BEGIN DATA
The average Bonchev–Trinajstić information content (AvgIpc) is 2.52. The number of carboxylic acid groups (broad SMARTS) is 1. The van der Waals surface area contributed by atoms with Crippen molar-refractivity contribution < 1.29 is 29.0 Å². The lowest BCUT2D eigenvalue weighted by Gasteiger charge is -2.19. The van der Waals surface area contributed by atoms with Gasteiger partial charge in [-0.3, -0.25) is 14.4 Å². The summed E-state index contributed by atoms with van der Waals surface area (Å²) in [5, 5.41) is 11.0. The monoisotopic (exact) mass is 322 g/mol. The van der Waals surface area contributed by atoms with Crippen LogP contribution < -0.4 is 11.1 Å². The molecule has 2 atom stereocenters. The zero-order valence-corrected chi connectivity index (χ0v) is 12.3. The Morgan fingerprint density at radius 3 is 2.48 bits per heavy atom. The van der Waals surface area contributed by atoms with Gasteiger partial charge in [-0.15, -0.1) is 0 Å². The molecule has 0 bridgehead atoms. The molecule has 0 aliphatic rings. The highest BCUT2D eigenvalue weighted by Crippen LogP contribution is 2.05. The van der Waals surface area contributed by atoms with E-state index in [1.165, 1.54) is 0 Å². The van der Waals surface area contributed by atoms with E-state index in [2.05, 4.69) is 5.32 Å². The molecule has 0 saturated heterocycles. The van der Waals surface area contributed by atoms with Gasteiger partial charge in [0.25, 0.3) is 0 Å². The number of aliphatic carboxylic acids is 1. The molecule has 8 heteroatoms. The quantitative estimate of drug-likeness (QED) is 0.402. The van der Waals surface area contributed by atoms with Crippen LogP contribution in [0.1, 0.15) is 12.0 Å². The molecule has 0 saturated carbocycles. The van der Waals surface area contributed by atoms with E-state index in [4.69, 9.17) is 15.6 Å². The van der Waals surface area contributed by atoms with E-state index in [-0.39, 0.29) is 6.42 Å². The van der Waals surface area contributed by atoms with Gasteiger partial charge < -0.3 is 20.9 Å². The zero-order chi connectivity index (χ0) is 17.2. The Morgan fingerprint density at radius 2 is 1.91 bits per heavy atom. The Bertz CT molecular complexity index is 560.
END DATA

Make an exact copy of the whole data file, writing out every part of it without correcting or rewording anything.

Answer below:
The average Bonchev–Trinajstić information content (AvgIpc) is 2.52. The number of carboxylic acid groups (broad SMARTS) is 1. The van der Waals surface area contributed by atoms with Crippen molar-refractivity contribution < 1.29 is 29.0 Å². The lowest BCUT2D eigenvalue weighted by Gasteiger charge is -2.19. The van der Waals surface area contributed by atoms with Gasteiger partial charge in [-0.3, -0.25) is 14.4 Å². The summed E-state index contributed by atoms with van der Waals surface area (Å²) in [5, 5.41) is 11.0. The monoisotopic (exact) mass is 322 g/mol. The van der Waals surface area contributed by atoms with Crippen LogP contribution < -0.4 is 11.1 Å². The molecule has 2 atom stereocenters. The zero-order valence-corrected chi connectivity index (χ0v) is 12.3. The Morgan fingerprint density at radius 3 is 2.48 bits per heavy atom. The van der Waals surface area contributed by atoms with Gasteiger partial charge in [-0.15, -0.1) is 0 Å². The molecule has 0 bridgehead atoms. The molecule has 0 aliphatic rings. The highest BCUT2D eigenvalue weighted by Crippen LogP contribution is 2.05. The van der Waals surface area contributed by atoms with E-state index in [1.165, 1.54) is 0 Å². The van der Waals surface area contributed by atoms with E-state index in [2.05, 4.69) is 5.32 Å². The molecule has 0 saturated heterocycles. The van der Waals surface area contributed by atoms with Gasteiger partial charge in [0.25, 0.3) is 0 Å². The number of aliphatic carboxylic acids is 1. The molecule has 8 heteroatoms. The quantitative estimate of drug-likeness (QED) is 0.402. The van der Waals surface area contributed by atoms with Crippen LogP contribution in [0.1, 0.15) is 12.0 Å². The molecule has 0 saturated carbocycles. The van der Waals surface area contributed by atoms with E-state index in [4.69, 9.17) is 15.6 Å². The van der Waals surface area contributed by atoms with E-state index in [-0.39, 0.29) is 6.42 Å². The van der Waals surface area contributed by atoms with Gasteiger partial charge < -0.3 is 20.9 Å². The zero-order chi connectivity index (χ0) is 17.2. The Morgan fingerprint density at radius 2 is 1.91 bits per heavy atom. The Bertz CT molecular complexity index is 560.